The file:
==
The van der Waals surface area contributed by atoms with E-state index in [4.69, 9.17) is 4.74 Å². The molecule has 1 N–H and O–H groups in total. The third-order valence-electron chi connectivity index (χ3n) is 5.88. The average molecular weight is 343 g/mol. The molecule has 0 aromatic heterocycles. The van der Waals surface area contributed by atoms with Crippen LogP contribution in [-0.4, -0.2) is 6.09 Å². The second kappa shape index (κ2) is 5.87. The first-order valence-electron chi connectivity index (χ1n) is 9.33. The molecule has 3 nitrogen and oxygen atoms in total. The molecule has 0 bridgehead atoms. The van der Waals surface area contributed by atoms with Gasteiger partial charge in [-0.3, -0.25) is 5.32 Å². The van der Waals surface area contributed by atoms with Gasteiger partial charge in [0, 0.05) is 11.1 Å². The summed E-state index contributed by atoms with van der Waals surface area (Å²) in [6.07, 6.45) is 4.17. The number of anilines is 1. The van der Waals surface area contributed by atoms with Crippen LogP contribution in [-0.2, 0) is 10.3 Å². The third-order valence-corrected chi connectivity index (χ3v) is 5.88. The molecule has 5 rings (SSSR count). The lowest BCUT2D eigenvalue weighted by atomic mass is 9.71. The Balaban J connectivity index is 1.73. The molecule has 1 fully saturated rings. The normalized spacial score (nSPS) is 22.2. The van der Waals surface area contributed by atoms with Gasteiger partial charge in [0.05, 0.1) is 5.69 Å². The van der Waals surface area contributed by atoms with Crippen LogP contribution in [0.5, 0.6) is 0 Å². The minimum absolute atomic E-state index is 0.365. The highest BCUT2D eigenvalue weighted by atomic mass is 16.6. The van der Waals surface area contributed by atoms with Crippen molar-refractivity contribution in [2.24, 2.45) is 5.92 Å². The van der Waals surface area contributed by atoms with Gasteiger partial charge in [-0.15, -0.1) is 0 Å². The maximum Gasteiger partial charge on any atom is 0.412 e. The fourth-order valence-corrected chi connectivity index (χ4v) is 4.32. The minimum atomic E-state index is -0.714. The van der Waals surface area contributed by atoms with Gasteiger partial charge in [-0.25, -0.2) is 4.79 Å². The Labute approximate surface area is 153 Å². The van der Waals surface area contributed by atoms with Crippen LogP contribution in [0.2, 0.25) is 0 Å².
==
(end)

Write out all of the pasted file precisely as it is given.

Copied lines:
The van der Waals surface area contributed by atoms with E-state index in [4.69, 9.17) is 4.74 Å². The molecule has 1 N–H and O–H groups in total. The third-order valence-electron chi connectivity index (χ3n) is 5.88. The average molecular weight is 343 g/mol. The molecule has 0 aromatic heterocycles. The van der Waals surface area contributed by atoms with Crippen LogP contribution in [-0.4, -0.2) is 6.09 Å². The second kappa shape index (κ2) is 5.87. The first-order valence-electron chi connectivity index (χ1n) is 9.33. The molecule has 3 nitrogen and oxygen atoms in total. The molecule has 0 bridgehead atoms. The van der Waals surface area contributed by atoms with Gasteiger partial charge in [-0.3, -0.25) is 5.32 Å². The van der Waals surface area contributed by atoms with Gasteiger partial charge in [0, 0.05) is 11.1 Å². The summed E-state index contributed by atoms with van der Waals surface area (Å²) in [6.07, 6.45) is 4.17. The number of anilines is 1. The van der Waals surface area contributed by atoms with Crippen LogP contribution in [-0.2, 0) is 10.3 Å². The third-order valence-corrected chi connectivity index (χ3v) is 5.88. The molecule has 5 rings (SSSR count). The lowest BCUT2D eigenvalue weighted by atomic mass is 9.71. The Balaban J connectivity index is 1.73. The molecule has 1 fully saturated rings. The normalized spacial score (nSPS) is 22.2. The van der Waals surface area contributed by atoms with Gasteiger partial charge in [0.05, 0.1) is 5.69 Å². The van der Waals surface area contributed by atoms with Crippen LogP contribution in [0.5, 0.6) is 0 Å². The minimum absolute atomic E-state index is 0.365. The highest BCUT2D eigenvalue weighted by atomic mass is 16.6. The van der Waals surface area contributed by atoms with Crippen molar-refractivity contribution in [2.24, 2.45) is 5.92 Å². The van der Waals surface area contributed by atoms with Gasteiger partial charge in [-0.15, -0.1) is 0 Å². The maximum Gasteiger partial charge on any atom is 0.412 e. The fourth-order valence-corrected chi connectivity index (χ4v) is 4.32. The minimum atomic E-state index is -0.714. The van der Waals surface area contributed by atoms with Gasteiger partial charge in [-0.25, -0.2) is 4.79 Å². The Labute approximate surface area is 153 Å². The van der Waals surface area contributed by atoms with Crippen LogP contribution in [0.2, 0.25) is 0 Å².